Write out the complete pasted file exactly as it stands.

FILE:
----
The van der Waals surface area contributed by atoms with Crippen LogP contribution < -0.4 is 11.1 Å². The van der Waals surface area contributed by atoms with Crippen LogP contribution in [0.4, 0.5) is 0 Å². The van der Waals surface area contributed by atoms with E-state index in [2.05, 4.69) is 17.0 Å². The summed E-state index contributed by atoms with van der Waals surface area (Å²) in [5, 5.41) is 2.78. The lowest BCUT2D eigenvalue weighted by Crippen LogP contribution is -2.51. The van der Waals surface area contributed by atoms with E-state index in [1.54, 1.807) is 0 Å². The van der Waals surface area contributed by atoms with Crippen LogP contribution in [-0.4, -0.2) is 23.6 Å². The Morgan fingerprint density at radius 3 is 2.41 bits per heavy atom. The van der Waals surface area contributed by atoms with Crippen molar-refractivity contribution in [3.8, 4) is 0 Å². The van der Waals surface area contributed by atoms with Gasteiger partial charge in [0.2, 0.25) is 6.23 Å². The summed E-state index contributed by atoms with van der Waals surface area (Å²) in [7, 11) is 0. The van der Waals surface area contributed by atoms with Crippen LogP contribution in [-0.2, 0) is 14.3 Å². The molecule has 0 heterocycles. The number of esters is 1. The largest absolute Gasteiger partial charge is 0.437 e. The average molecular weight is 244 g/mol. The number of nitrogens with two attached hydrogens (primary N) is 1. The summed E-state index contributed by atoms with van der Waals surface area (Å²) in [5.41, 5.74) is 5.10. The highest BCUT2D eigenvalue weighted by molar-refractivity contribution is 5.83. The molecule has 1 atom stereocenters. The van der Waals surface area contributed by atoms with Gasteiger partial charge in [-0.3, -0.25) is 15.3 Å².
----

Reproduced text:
The van der Waals surface area contributed by atoms with Crippen LogP contribution < -0.4 is 11.1 Å². The van der Waals surface area contributed by atoms with Crippen LogP contribution in [0.4, 0.5) is 0 Å². The van der Waals surface area contributed by atoms with E-state index in [2.05, 4.69) is 17.0 Å². The summed E-state index contributed by atoms with van der Waals surface area (Å²) in [5, 5.41) is 2.78. The lowest BCUT2D eigenvalue weighted by Crippen LogP contribution is -2.51. The van der Waals surface area contributed by atoms with E-state index in [1.54, 1.807) is 0 Å². The van der Waals surface area contributed by atoms with Crippen LogP contribution in [-0.4, -0.2) is 23.6 Å². The Morgan fingerprint density at radius 3 is 2.41 bits per heavy atom. The van der Waals surface area contributed by atoms with Crippen molar-refractivity contribution in [3.8, 4) is 0 Å². The van der Waals surface area contributed by atoms with Gasteiger partial charge in [0.2, 0.25) is 6.23 Å². The summed E-state index contributed by atoms with van der Waals surface area (Å²) in [7, 11) is 0. The van der Waals surface area contributed by atoms with Crippen LogP contribution in [-0.2, 0) is 14.3 Å². The molecule has 0 heterocycles. The number of esters is 1. The largest absolute Gasteiger partial charge is 0.437 e. The average molecular weight is 244 g/mol. The number of nitrogens with two attached hydrogens (primary N) is 1. The summed E-state index contributed by atoms with van der Waals surface area (Å²) in [5.41, 5.74) is 5.10. The highest BCUT2D eigenvalue weighted by molar-refractivity contribution is 5.83. The molecule has 1 atom stereocenters. The van der Waals surface area contributed by atoms with Gasteiger partial charge in [-0.3, -0.25) is 15.3 Å².